Simon grabbed the weapon and examined it. Though the cutting edge had been sharpened, stained with something dark red that looked disturbingly like blood, the flat was dull and mottled through heavy use. As for the handle, with its spiral motif and slender hand guard that curved up around the hilt like a bow, Simon could jump to only one conclusion.
This weapon had been meticulously crafted and dated from the English Civil War. It looked like the kind pikemen and musketeers carried as a backup. Simon regarded Aubrey’s dress anew. The man’s short trousers had buttons at the knees, much like seventeenth-century-style breeches. The white shirt, which the rain had set clinging to Aubrey’s shoulders, could have dated from any time in the past six centuries but didn’t appear of modern cut.
“Are you with the Sealed Knot or something?” Simon placed the dagger down on his side farthest from Aubrey. “Is that why you’re camping here? You’re in one of those history reenactment groups?”
Aubrey sucked in a shaky breath and drew his fingers across his lips. “You speak of many strange things. Pray tell me. What year is this?”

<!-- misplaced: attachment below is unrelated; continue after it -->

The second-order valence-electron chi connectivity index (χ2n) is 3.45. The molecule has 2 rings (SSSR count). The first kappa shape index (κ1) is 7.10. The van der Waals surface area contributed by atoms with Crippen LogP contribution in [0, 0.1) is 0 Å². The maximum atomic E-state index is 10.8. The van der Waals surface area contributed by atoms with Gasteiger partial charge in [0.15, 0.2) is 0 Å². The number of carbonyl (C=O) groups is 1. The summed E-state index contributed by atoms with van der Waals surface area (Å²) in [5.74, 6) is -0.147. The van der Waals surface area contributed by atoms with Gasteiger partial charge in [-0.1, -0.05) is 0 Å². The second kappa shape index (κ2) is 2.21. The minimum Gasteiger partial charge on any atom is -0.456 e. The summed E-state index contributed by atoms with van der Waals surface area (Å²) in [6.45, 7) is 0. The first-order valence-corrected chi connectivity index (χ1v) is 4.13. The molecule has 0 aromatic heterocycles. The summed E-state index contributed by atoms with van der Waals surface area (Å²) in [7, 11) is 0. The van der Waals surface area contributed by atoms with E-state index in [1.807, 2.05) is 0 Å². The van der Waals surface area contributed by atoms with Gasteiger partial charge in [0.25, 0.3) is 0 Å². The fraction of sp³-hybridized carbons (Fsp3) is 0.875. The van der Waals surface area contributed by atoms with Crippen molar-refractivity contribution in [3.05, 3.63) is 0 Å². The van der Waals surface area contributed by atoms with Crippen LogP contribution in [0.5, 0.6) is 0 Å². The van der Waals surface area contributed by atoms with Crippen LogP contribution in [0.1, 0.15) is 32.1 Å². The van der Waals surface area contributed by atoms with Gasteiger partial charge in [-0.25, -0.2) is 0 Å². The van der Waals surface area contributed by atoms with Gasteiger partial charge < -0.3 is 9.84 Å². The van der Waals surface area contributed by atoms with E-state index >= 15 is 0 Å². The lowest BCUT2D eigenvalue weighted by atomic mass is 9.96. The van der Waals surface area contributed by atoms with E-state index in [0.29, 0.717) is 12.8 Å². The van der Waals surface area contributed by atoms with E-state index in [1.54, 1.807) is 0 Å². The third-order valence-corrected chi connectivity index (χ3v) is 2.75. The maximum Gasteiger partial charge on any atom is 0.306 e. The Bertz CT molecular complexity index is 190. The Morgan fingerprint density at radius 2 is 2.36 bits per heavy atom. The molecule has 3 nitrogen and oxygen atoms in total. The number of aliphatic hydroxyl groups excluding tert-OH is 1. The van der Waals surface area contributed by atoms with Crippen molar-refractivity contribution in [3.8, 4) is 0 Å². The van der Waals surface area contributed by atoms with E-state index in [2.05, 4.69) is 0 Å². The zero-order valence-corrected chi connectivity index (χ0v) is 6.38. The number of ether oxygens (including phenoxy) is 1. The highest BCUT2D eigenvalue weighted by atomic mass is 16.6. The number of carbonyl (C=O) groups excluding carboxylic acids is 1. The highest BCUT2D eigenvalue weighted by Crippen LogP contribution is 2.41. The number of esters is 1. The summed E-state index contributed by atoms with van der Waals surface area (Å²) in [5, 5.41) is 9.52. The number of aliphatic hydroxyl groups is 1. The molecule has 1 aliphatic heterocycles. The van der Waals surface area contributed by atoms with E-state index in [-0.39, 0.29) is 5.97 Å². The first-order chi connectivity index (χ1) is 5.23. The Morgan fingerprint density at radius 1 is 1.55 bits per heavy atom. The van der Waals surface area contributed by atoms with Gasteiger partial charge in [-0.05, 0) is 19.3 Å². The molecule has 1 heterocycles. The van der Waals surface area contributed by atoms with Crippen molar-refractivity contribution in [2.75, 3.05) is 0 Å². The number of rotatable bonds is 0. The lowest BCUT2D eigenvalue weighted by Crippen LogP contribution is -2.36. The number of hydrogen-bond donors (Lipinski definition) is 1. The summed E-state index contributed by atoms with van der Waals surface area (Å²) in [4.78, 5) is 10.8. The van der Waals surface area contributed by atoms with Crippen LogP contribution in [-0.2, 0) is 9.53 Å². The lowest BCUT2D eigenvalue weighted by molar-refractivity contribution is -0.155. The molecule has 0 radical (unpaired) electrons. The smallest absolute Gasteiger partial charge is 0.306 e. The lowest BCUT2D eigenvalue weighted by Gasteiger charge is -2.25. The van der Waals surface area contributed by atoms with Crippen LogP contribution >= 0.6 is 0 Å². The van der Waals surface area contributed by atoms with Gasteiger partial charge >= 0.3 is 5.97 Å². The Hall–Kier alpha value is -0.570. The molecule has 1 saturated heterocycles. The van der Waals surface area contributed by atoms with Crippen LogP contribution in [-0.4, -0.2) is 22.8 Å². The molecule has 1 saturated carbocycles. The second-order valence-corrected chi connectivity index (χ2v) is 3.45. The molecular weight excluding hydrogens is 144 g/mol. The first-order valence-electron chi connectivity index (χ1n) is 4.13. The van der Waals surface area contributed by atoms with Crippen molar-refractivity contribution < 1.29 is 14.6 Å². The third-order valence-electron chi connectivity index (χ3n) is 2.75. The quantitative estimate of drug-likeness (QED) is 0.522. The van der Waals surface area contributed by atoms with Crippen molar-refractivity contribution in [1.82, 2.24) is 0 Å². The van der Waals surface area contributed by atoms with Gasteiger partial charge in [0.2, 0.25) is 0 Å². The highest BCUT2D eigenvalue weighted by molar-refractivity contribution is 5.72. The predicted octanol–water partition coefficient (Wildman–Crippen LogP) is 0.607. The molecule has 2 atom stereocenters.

“Eh?” Simon wrinkled his nose. “It’s 2012.”
“Oh ye gods.” Aubrey’s weather-bronzed face whitened.
Suspicion stole through Simon’s veins. “What’d you think it was?”
Aubrey looked so helpless. He inched his shoulders up in a shrug, and his voice cracked. “Yesterday it was 1647.”
The man’s meaning impacted Simon like a second blow to the head. “Say what?”
“I…don’t know.” Aubrey scanned the ground as if seeking answers amid the leaves and fungi. “I was supposed to go back. To undo…” He trailed off and was quiet for a long moment, squeezing his lower lip between his teeth. “Something went horribly wrong.”
“You bet it did.” Simon performed the mental mathematics. “Just assuming I believe you, and I’m not saying I do, you’ve been sent forward three hundred and sixty-five years.”